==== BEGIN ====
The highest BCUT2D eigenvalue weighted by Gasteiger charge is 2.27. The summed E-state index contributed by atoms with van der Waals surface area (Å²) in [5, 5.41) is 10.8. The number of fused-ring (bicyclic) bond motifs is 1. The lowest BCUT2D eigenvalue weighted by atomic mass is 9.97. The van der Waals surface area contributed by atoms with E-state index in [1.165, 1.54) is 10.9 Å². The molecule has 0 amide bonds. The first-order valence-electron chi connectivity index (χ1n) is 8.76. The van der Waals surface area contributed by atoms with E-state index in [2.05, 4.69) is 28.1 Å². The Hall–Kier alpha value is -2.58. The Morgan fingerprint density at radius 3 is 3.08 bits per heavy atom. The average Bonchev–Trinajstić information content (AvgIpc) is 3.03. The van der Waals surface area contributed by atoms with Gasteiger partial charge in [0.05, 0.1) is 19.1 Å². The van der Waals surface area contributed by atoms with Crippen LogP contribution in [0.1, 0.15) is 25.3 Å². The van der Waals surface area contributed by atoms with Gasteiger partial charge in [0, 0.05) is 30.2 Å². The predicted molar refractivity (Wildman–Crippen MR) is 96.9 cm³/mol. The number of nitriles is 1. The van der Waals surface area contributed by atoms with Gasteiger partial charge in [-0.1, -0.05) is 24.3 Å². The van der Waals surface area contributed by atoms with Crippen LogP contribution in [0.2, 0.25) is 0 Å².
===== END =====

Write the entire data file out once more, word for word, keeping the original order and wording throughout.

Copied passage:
The highest BCUT2D eigenvalue weighted by Gasteiger charge is 2.27. The summed E-state index contributed by atoms with van der Waals surface area (Å²) in [5, 5.41) is 10.8. The number of fused-ring (bicyclic) bond motifs is 1. The lowest BCUT2D eigenvalue weighted by atomic mass is 9.97. The van der Waals surface area contributed by atoms with E-state index in [1.165, 1.54) is 10.9 Å². The molecule has 0 amide bonds. The first-order valence-electron chi connectivity index (χ1n) is 8.76. The van der Waals surface area contributed by atoms with E-state index in [2.05, 4.69) is 28.1 Å². The Hall–Kier alpha value is -2.58. The Morgan fingerprint density at radius 3 is 3.08 bits per heavy atom. The average Bonchev–Trinajstić information content (AvgIpc) is 3.03. The van der Waals surface area contributed by atoms with Gasteiger partial charge in [0.05, 0.1) is 19.1 Å². The van der Waals surface area contributed by atoms with Crippen LogP contribution in [0.1, 0.15) is 25.3 Å². The van der Waals surface area contributed by atoms with Gasteiger partial charge in [0, 0.05) is 30.2 Å². The predicted molar refractivity (Wildman–Crippen MR) is 96.9 cm³/mol. The number of nitriles is 1. The van der Waals surface area contributed by atoms with Gasteiger partial charge in [-0.1, -0.05) is 24.3 Å². The van der Waals surface area contributed by atoms with Crippen LogP contribution in [0.2, 0.25) is 0 Å².